Charles Chaplin at the Theatre Royal, 11 February 1891

Glamorgan Archives holds an extensive collection of the original playbills from the Theatre Royal, Cardiff for the years 1885-1895.  Situated on the corner of Wood Street and St Mary Street, a site later occupied by the Prince of Wales Theatre, the Theatre Royal provided a wide variety of entertainment including pantomime, opera and plays.

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One of the playbills that catches the eye is the bill for 11 February 1891 that includes Charles Chaplin singing ‘Duty Calls’. In fact this was Charles Chaplin senior, for young Charlie Chaplin was only 2 years old at the time. Charles Chaplin and his wife Hannah were both music hall entertainers and, in February 1891, Charles was appearing at the Empire in Cardiff. Such was his popularity that he was loaned ‘for one night only’ to appear at the Theatre Royal for a special and extended performance of the pantomime Sinbad the Sailor. Charles and Hannah’s marriage was not a success. Their music hall careers faded and sadly they did not live to see their son’s career blossom as an internationally acclaimed comic actor and film maker.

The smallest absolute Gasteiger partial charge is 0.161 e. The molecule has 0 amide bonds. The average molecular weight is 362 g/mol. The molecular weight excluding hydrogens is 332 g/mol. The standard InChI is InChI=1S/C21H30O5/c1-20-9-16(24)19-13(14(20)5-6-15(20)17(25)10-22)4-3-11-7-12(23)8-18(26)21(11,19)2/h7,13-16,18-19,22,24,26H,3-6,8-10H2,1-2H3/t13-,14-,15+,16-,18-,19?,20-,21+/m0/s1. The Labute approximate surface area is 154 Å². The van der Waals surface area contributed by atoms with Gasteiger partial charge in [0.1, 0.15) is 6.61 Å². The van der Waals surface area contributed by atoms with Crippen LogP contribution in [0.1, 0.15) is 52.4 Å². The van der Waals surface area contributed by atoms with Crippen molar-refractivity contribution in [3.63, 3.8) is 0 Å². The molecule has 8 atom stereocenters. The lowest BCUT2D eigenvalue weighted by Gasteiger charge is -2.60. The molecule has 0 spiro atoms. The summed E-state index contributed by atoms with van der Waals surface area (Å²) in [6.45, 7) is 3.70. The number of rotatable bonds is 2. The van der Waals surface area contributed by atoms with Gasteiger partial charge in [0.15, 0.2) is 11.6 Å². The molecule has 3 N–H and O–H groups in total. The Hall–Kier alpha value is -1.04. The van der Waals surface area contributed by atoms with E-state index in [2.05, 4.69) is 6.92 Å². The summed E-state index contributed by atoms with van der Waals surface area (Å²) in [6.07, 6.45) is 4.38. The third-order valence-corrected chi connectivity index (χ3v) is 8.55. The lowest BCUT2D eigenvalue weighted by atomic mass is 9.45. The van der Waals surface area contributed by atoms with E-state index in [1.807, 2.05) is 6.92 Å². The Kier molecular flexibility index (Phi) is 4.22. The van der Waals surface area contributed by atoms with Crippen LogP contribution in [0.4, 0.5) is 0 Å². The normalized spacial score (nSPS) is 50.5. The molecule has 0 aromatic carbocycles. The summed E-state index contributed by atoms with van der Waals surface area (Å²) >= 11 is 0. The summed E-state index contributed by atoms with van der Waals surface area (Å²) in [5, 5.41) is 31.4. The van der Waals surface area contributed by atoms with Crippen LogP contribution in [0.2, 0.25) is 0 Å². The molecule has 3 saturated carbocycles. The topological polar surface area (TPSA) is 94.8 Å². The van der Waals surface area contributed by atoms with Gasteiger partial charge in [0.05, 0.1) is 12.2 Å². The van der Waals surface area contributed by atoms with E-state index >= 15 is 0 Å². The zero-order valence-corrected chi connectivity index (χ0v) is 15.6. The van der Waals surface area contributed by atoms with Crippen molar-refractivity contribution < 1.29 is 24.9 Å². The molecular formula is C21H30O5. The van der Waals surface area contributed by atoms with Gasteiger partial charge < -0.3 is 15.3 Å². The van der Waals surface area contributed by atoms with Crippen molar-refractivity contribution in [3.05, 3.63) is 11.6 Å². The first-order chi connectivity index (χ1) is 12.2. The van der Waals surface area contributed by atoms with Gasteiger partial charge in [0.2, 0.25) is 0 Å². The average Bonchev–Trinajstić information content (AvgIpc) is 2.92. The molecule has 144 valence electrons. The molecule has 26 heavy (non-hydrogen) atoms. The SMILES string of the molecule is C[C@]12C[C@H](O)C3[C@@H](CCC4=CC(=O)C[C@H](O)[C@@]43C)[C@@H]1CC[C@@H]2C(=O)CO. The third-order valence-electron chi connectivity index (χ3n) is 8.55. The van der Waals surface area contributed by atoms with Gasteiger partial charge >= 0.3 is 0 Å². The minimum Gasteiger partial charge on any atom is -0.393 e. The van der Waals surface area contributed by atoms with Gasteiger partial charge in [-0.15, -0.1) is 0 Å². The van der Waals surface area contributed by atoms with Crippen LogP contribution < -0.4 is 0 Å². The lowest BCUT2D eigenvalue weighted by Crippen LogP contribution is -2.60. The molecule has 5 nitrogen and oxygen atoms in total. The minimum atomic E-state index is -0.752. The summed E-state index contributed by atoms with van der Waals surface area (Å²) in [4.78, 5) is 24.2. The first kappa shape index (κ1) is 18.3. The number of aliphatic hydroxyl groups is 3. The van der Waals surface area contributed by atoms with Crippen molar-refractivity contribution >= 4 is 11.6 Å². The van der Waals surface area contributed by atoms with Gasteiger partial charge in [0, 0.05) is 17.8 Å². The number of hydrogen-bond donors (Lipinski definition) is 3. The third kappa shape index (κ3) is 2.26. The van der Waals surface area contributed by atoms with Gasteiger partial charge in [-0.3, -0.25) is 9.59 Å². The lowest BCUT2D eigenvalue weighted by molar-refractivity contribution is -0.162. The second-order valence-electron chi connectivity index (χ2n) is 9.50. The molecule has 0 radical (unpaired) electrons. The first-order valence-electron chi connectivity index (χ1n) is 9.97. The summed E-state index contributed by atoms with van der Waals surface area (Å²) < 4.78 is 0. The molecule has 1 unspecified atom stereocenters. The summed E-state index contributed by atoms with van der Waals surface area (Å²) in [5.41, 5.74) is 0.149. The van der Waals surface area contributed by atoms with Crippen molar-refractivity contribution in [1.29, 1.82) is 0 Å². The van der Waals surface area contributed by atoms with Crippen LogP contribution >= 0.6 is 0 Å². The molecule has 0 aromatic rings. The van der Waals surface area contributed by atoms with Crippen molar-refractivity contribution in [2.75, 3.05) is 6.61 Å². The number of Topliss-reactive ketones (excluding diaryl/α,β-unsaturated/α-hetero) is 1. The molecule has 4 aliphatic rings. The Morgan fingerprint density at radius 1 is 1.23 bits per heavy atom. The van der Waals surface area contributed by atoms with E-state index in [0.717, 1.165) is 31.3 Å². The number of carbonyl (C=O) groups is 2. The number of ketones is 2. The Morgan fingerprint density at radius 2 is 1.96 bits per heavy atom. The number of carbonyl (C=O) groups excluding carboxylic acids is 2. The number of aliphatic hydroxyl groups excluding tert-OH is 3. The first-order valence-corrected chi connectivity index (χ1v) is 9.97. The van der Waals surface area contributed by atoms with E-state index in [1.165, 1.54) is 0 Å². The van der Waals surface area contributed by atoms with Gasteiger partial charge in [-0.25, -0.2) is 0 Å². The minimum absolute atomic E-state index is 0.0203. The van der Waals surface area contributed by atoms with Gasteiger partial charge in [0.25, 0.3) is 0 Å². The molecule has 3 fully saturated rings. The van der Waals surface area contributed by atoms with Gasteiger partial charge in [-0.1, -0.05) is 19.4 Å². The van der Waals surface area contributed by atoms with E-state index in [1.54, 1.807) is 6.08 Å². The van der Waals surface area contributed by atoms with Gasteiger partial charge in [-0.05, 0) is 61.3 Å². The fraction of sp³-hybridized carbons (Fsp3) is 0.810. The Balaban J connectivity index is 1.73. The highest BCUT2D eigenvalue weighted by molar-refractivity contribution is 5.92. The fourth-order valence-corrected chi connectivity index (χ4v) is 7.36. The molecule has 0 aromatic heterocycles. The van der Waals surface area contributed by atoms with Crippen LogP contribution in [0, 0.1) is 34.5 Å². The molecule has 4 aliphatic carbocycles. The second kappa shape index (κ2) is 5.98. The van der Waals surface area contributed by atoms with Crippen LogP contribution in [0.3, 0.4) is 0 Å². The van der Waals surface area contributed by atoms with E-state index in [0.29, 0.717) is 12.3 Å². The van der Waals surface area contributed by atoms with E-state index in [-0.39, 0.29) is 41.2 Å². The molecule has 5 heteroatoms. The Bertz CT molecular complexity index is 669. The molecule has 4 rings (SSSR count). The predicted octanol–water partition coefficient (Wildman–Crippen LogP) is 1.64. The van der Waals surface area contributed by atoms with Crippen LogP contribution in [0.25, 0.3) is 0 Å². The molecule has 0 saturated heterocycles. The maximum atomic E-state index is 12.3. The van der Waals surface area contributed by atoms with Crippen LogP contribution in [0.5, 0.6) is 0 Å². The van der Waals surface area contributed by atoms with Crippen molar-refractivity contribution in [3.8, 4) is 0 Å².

If you would like to see the Charles Chaplin playbill or others in the Theatre Royal collection they are held at Glamorgan Archives, reference D452.

Tony Peters, Glamorgan Archives Volunteer

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The Day Aladdin played at Cardiff Arms Park

There was a was remarkable spectacle at Cardiff Arms Park almost 130 years ago, when on Thursday 23 January 1889, Aladdin’s XV took the field to play Dick Whittington’s XV. With the Chinese Professor of Magic, Abanazar, at full back and Widow Twankey and the Emperor Congou in the pack, Aladdin’s team, drawn from the pantomime cast at the Theatre Royal, was a formidable combination. Dick Whittington’s XV, representing the Grand Theatre, was led by Idle Jack and, allegedly, fielded 16 players – presumably 15 plus the cat. The South Wales Daily News reported that the teams were cheered on by a ‘tremendous crowd’ that included the full cast from both theatres. The star of the afternoon was Mr Luke Forster also known as Abanazar. The report does not reveal whether he used his powers of magic but, through his efforts, Aladdin’s XV triumphed …by a try and 4 minors to nil. Not to be outdone, Mr E W Colman, the Grand Theatre’s Idle Jack, was carried from the field on the shoulders of his supporters to celebrate …the run of match from his own 25 to the Royal 25 yard line.